Fast forward six months or so… I have run a half marathon in South Dakota a few weeks before, yet it already feels much longer. I am stressed and tired about the start of language training. I book a hotel in DC for the Saturday night – yes, a hotel away from my hotel, because the logistics of getting up at the butt crack of dawn to drive to DC and try to find parking seemed too daunting. My mom stays with myself and C because I have yet to spend a night away from her and I am determined not to have the first night be for this triathlon. My ulcerative colitis continues to plague me and this 10k runs through urban DC (as opposed to a heavily forested canyon in SD), i.e. few if any trees to hide behind should my UC make a pit stop necessary. I have not met this couple I’m running with. Hmmm…this seems a little less perfect than I originally thought.

Thankfully meeting up with my Tri mates proves easy. Though completely unplanned, we find each other the first day at the Foreign Service Institute. We run into each other unplanned each day after that. Even at the packet pick up we find each other at the hotel entrance without arranging a thing. It was rather uncanny.

It is a very good thing we had that going for us because the organization of the packet pick up and staging areas left much to be desired. Racers arriving to pick up packets with their bicycles are turned away as bicycles are not allowed in the hotel (at a triathlon?!). Volunteers at the event appear unable to answer questions. Our cyclist rides his bike down to the transition area to set up only to be stranded down there as the returning shuttles to the hotel stop at 6 pm, although the website and expo announcements say they will run until 7 pm. Then the skies open up and rain pours down. We decide to eat dinner at our respective hotels and meet up the following morning for the next to last shuttle for the start line, departing at 6 am.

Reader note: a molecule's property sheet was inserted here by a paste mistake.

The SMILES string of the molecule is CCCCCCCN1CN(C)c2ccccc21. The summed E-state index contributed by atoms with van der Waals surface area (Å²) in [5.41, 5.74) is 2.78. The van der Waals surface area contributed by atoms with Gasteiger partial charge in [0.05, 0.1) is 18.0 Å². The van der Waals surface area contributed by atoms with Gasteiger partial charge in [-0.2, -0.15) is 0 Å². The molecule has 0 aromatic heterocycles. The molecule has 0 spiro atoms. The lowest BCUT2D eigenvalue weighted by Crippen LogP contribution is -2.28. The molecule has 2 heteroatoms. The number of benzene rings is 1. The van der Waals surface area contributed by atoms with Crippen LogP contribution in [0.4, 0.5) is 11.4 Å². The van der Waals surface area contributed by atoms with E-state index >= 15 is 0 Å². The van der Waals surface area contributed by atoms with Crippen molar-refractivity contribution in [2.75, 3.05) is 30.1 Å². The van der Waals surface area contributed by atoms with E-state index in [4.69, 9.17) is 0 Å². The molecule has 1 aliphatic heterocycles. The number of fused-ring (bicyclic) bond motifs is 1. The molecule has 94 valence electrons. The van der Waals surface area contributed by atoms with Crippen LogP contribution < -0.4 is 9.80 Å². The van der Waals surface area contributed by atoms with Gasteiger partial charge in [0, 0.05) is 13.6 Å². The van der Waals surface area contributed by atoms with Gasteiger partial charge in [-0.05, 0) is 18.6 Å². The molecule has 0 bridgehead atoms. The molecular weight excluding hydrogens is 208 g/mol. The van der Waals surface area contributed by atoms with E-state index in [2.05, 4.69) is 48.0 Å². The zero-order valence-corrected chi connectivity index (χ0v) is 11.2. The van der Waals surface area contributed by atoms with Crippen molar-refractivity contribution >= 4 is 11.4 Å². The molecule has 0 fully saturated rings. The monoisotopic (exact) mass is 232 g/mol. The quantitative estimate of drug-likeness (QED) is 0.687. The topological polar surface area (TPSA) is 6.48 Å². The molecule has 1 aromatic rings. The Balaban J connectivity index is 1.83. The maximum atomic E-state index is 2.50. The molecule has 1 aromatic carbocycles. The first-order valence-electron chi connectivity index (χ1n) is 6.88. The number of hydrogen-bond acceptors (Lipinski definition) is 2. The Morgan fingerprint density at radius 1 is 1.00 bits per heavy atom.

That night my mother – a dear woman who agreed to watch Chloe while I run – snores with the force of a fog horn.  (I am sorry mom, you have been outed on Facebook and now in my blog) She tried not to, I’ll give her that. She brought a nose strip, yet it did nothing to stem the tide; I could not sleep. Around midnight, desperate to get some zzzzzs I had an epiphany. I then dragged a pillow and a comforter into the bathroom and set up bed in the bathtub. Yes, the bathtub. Surprisingly, I slept pretty well (I am 5’5” if you are wondering).

I awoke to the news that the swim portion of the race had been cancelled due to a sewage spill into the Potomac River resulting from the previous evening’s heavy rain. After wrenching myself from my bathtub cocoon I head over to the race hotel across the street at a quarter to six. Unfortunately, disorganization continued. Despite being on the next to last shuttle, departing the hotel at six am with the race not starting until 7:15, the bus could not drop participants at the actual start location, just nearby. At the event emcees announced that the “swimmers” would still run into the transition area barefoot. Unfortunately for many relay participants, this was not announced on the website along with the cancellation of the swim portion and some had simply not shown up. Our swimmer was in a dress – albeit a sporty one – and so lined up barefoot with the other “swimmers” to run 500 yards to pass off the timing piece to our cyclist.

Cyclist and I receive conflicting information as to how to reach the hand-off area. One volunteer told us to head in one direction where we met another volunteer who told us to go back where we had come from. We finally just went around both of them, the long way, to find the place, where we waited. And waited. And waited. Though the event started at 7:15, our “swimmer” did not begin her swim-run until 8:23! She was in wave 23, yet between each numbered wave there was also a “named” wave. The first cyclists had returned before 8:15.

At least the weather was perfect for cycling and running. It was cool and overcast – completely different from the near 90 degree and sunny weather of the day before. Still, I had been waiting around to run since 6:15 and with the breeze I felt a little chilled; it was a relief to finally start running around 9:45. Then suddenly, it was all alright. The course was well marked and the volunteers prepared. I ran slowly, without music, my mind occupied with many memories of my previous life in DC. I have run many times in West Potomac Park along Haines Point. I looked across the Potomac to Fort McNair, where I worked as a Research Fellow at the Institute for National Strategic Studies. Across the Potomac in another direction stands Bolling Air Force Base, where I also worked as a defense analyst. The course also covered streets where I trained for and ran the Marine Corps Marathon, my one full marathon to date. I had missed DC.